Top 10 e-commerce developments of the decade
They've changed how we use the internet
Google has topped a list of the 10 most significant e-commerce developments of the past 10 years, as chosen by staff of the Software & Information Industry Association, a trade association for the software and digital information industry.
Ken Wasch, President of SIIA, said: "It's no surprise to see Google rank as the most important e-commerce development in the last 10 years. But the list also includes several e-commerce tools that have become so commonplace, we almost forget they didn't exist 10 years ago."
SIIA's Top 10
- Google (September 1998): Google did more to fundamentally change the way we use the internet than any other event in the last 10 years. Americans conducted 6.9 billion searches online in February 2007 and nearly half of those were on Google.
- Broadband penetration of US internet users reaches 50 per cent (June 2004): It took broadband roughly four years to reach 50 per cent – but it is estimated that it will reach 90 per cent penetration of internet users by the end of 2007.
- eBay Auctions (launched September 1997): The launch empowered hundreds of thousands of power sellers to quit their day jobs and work exclusively online. Individuals could also compete directly with each other in ways unimaginable in a physical market.
- Amazon.com (IPO May 1997): Amazon showed the world what an online store would look like and made online shopping popular through its ease of use and wide selection. Amazon's public offering told the world that online commerce is legitimate and here to stay.
- Google AdWords (2000): Keyword advertising has become the biggest online advertising vehicle, representing 40 per cent of that market and $6.8bn in revenue.
- Open standards (HTML 4.0 released 1997): The standards for the web embodied in HTML are overseen by the World Wide Web Consortium, which is not controlled by any company or government. The formats are open, well documented and designed to work with different software and hardware. It has probably been the most influential and important data standard in the history of publishing.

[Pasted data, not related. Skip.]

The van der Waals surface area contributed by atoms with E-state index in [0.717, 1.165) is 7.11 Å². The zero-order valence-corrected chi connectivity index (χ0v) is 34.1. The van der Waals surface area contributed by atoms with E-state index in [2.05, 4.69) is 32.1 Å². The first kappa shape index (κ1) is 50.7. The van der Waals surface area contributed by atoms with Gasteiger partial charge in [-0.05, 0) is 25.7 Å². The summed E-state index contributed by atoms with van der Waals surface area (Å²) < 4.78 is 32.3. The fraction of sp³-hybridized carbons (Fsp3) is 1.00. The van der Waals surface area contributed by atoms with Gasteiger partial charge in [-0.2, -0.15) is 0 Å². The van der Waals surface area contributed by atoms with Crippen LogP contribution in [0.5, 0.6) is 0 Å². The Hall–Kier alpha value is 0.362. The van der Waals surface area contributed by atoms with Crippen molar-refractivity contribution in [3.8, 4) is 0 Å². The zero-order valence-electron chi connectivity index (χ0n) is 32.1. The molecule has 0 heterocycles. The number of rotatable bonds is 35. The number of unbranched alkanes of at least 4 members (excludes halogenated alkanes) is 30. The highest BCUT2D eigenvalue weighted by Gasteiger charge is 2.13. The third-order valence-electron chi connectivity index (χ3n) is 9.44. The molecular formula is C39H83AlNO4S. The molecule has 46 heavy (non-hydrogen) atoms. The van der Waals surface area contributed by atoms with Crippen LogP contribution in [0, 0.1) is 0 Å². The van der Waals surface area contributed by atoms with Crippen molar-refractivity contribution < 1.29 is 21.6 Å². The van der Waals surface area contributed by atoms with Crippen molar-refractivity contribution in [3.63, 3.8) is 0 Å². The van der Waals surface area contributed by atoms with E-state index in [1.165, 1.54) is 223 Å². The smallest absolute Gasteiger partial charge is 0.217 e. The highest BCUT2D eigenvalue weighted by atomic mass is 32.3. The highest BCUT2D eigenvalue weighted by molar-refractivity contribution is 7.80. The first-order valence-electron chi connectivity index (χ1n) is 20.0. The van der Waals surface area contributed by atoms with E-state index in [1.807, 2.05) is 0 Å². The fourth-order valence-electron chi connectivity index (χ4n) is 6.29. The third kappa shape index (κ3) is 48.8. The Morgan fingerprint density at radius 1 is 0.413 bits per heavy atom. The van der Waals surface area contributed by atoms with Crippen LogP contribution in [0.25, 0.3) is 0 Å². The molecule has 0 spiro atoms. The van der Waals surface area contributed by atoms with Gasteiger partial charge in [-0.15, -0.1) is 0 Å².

- Wi-Fi (802.11 launched 1997): The development of Wi-Fi removed the limitations of desktops and cables and shifted focus toward mobile solutions.
- User-generated content (YouTube launched 2005): At first a playground for kids with video cameras, YouTube is now the embodiment of Web 2.0.
- iTunes (2001): In the aftermath of Napster and the P2P battles, iTunes legitimised the digital music industry, revolutionising the music industry. The importance of CDs declined while music as digital content grew, leading to developments in everything from Digital Rights Management software to increased bandwidth use. Today, more than $2bn worth of music was sold online or through mobile phones in 2006 (trade revenues), almost doubling the market in the last year. Digital sales now account for around 10 per cent of the music market.
- BlackBerry (1999): The BlackBerry makes communication instantaneous, and mobile. A comprehensive communications device creates a new mobile business culture.
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Google's surprising major achievement
Few readers realize that Google rests foursquare on a foundation of massive copyright infringement. By any measure, Google is the biggest infringer in history.
It is not surprising that Google has been repeatedly sued, and has had to either pay out money or buy out the victims suing Google.
A good example of Google's piracy is found in the image search mechanism. Google sends out "search and steal" bots to fetch back images. Google copies the images to its own discs (infringement); creates thumbnails (infringement by making unauthorized derivative works); causes the thumbnails to be copied to user computers (infringement); publicly displays the thumbnails (infringement). All of this without getting specific permission from the rights-owners, or even seeking permission in any way.
Yes, Google is a useful tool, especially for pirates. But for those of us expert in copyright law, or those of us who are creators and victimized by thieves, Google will always be thought of as strip-mining the internet, and a victory of thieves over creators.
Surely the biggest part of e-commerce is the actual transaction. How on earth can you not have PayPal (or online payment handling/payment gateways) in the top 10 of the biggest changes to hit e-commerce?
This is a list of things which have partially affected our browsing habits and partially affected what we can browse, but very little to do with e-commerce. Are we sure these people have got the brief?
My top 5
Paypal and Bittorrent (or various other p2p things), Messenger, Hotmail
...seem mysteriously absent, but are arguably two of the most fundamental factors in the digital economy these days. Paypal makes paying for stuff and receiving payments a little easier, and bittorrent makes not paying for stuff and giving away stuff for free a little easier.
No mention of instant messaging, which has fundamentally changed the way we communicate?
Before AdWords their was GoTo
Why does everyone forget about the fact that GoTo (changed name to Overture) was the first one to be the pay per click site?
Also, as the the other comments said, what the heck does this list have to do with eCommerce?